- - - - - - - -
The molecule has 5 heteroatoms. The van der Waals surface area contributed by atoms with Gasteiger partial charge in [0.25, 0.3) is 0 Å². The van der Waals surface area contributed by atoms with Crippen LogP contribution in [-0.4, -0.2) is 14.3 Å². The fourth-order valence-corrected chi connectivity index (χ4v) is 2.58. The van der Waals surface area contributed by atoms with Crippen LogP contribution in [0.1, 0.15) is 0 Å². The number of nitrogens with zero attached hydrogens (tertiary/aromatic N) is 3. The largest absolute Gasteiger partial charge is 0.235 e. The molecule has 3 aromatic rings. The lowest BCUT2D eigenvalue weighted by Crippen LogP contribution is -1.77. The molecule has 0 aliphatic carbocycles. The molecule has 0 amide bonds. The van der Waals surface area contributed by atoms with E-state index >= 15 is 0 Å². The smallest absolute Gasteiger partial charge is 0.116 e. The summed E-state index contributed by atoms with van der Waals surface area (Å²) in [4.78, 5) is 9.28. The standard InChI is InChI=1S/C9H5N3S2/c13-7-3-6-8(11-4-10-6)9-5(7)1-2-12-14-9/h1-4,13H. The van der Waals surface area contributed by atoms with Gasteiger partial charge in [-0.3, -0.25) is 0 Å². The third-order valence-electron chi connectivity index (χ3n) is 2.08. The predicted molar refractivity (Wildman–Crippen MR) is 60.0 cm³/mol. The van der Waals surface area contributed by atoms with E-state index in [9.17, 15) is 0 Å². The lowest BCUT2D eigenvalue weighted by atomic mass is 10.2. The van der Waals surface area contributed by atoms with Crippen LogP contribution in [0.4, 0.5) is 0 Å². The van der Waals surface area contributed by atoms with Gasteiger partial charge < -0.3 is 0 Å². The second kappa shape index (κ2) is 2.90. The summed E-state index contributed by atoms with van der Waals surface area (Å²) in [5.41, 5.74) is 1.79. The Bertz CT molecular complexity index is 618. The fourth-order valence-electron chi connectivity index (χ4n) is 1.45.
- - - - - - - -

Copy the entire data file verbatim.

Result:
The molecule has 5 heteroatoms. The van der Waals surface area contributed by atoms with Gasteiger partial charge in [0.25, 0.3) is 0 Å². The van der Waals surface area contributed by atoms with Crippen LogP contribution in [-0.4, -0.2) is 14.3 Å². The fourth-order valence-corrected chi connectivity index (χ4v) is 2.58. The van der Waals surface area contributed by atoms with Crippen LogP contribution in [0.1, 0.15) is 0 Å². The number of nitrogens with zero attached hydrogens (tertiary/aromatic N) is 3. The largest absolute Gasteiger partial charge is 0.235 e. The molecule has 3 aromatic rings. The lowest BCUT2D eigenvalue weighted by Crippen LogP contribution is -1.77. The molecule has 0 aliphatic carbocycles. The molecule has 0 amide bonds. The van der Waals surface area contributed by atoms with E-state index >= 15 is 0 Å². The smallest absolute Gasteiger partial charge is 0.116 e. The summed E-state index contributed by atoms with van der Waals surface area (Å²) in [4.78, 5) is 9.28. The standard InChI is InChI=1S/C9H5N3S2/c13-7-3-6-8(11-4-10-6)9-5(7)1-2-12-14-9/h1-4,13H. The van der Waals surface area contributed by atoms with Gasteiger partial charge in [-0.3, -0.25) is 0 Å². The third-order valence-electron chi connectivity index (χ3n) is 2.08. The predicted molar refractivity (Wildman–Crippen MR) is 60.0 cm³/mol. The van der Waals surface area contributed by atoms with E-state index in [9.17, 15) is 0 Å². The lowest BCUT2D eigenvalue weighted by atomic mass is 10.2. The van der Waals surface area contributed by atoms with Crippen LogP contribution in [0.4, 0.5) is 0 Å². The van der Waals surface area contributed by atoms with Gasteiger partial charge < -0.3 is 0 Å². The second kappa shape index (κ2) is 2.90. The summed E-state index contributed by atoms with van der Waals surface area (Å²) in [5.41, 5.74) is 1.79. The Bertz CT molecular complexity index is 618. The fourth-order valence-electron chi connectivity index (χ4n) is 1.45.